It turned out that these changes didn’t help as much as I’d hoped. Because of the tight curve on some of the tooth corners, I was only able to add a 0.5 mm chamfer to the back of the mouth, which isn’t a lot when you’re already using a 0.4 mm nozzle. Increasing the tolerance by 0.05 mm was also very optimistic of me. I still ended up spending more time than I wanted with the files and Xacto knife, but at a certain point I declared it good enough. To this point, I’d been checking my fits without gluing together the skull, so that I could still get the tight mouth piece out (the split in the skull goes right through the middle of the mouth, on purpose).
Time to glue together the skull halves.
I used the highest-quality clamps: outdated textbooks and catalogs that normally serve as a monitor stand. There’s a tiny gap that’s noticeable between the two parts. I was able to squeeze this together by hand, but the top-of-the-head clamps aren’t able to exert pressure on the edges to close this up.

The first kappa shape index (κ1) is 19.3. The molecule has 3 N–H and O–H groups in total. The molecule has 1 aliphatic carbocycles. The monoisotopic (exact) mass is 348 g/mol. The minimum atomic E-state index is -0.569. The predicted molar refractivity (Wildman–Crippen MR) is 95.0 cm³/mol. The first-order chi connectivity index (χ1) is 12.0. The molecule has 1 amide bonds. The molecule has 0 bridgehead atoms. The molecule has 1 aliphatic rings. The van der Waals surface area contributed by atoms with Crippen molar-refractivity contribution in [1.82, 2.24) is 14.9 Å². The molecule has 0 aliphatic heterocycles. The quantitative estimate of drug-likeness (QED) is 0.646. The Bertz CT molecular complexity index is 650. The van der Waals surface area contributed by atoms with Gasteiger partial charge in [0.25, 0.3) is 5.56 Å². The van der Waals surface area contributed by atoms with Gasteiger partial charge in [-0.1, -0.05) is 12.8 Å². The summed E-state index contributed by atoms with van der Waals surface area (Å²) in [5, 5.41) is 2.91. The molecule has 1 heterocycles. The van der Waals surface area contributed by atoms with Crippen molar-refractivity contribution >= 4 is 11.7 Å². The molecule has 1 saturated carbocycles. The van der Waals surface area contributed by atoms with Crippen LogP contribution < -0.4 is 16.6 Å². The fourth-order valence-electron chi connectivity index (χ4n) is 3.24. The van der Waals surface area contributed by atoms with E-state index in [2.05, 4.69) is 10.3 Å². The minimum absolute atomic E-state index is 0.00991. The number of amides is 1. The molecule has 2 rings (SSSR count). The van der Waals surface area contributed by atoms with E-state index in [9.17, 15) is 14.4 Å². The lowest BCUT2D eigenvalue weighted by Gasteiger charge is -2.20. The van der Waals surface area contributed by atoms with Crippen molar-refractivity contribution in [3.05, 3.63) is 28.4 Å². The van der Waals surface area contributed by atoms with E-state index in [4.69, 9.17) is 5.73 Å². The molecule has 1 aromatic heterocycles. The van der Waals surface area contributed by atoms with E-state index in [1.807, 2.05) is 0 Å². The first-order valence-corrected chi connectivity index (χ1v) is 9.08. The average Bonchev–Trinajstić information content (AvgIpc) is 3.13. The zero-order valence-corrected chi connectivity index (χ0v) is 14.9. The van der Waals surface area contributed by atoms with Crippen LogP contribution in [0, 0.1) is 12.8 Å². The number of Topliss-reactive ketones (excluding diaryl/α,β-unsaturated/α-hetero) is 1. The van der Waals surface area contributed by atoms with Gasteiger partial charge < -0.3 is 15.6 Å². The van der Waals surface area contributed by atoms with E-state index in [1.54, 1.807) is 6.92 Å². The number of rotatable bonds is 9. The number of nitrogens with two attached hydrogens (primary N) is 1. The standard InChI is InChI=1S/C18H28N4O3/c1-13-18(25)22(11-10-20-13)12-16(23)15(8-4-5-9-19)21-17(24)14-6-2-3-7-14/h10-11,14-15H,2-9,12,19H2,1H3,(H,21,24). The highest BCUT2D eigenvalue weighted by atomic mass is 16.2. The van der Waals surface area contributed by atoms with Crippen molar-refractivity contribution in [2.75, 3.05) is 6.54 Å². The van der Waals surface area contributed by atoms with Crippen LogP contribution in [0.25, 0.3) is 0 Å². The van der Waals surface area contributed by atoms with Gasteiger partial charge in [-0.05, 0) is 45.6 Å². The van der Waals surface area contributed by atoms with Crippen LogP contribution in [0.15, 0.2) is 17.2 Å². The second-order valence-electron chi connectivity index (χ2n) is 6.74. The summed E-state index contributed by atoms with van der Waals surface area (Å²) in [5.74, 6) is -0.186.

Once I was relatively certain that the skull glue had cured, it was time to force the mouth into place.
…crap. So close. I was able to pry it out with an Xacto knife (yes, I know that’s not safe) and file it down a bit more. To get it back in, this time I started with the corners of the mouth, which seemed to help it align better. Then there was a lot of brute force. I rolled it on the face with most of my body weight. But it worked.
All that’s left is ceremonially placing the skull on the skeleton. It fits on perfectly: a nice press fit, and still relatively easy to turn the head if you want. It does make a horrible sound when taking it on and off, though, thanks to the layer lines crossing each other. We’ll just call that a Halloween sound effect – the screeching of the skeleton’s soul when you try to take its head away.
That was a quality use of a couple of weeks of free time. This is the biggest assembled 3D printing project I’ve done so far – both in terms of number of parts and absolute size. It was a nice foray into the world of 3D printing something bigger than my printbed, and I learned a lot about what to do (super glue and dowel pins) and what not to do (whatever I did with the mouth).
Next up: human-scale Lego skeleton? (Hit me up if you want to sponsor the absurd quantity of filament that would require.)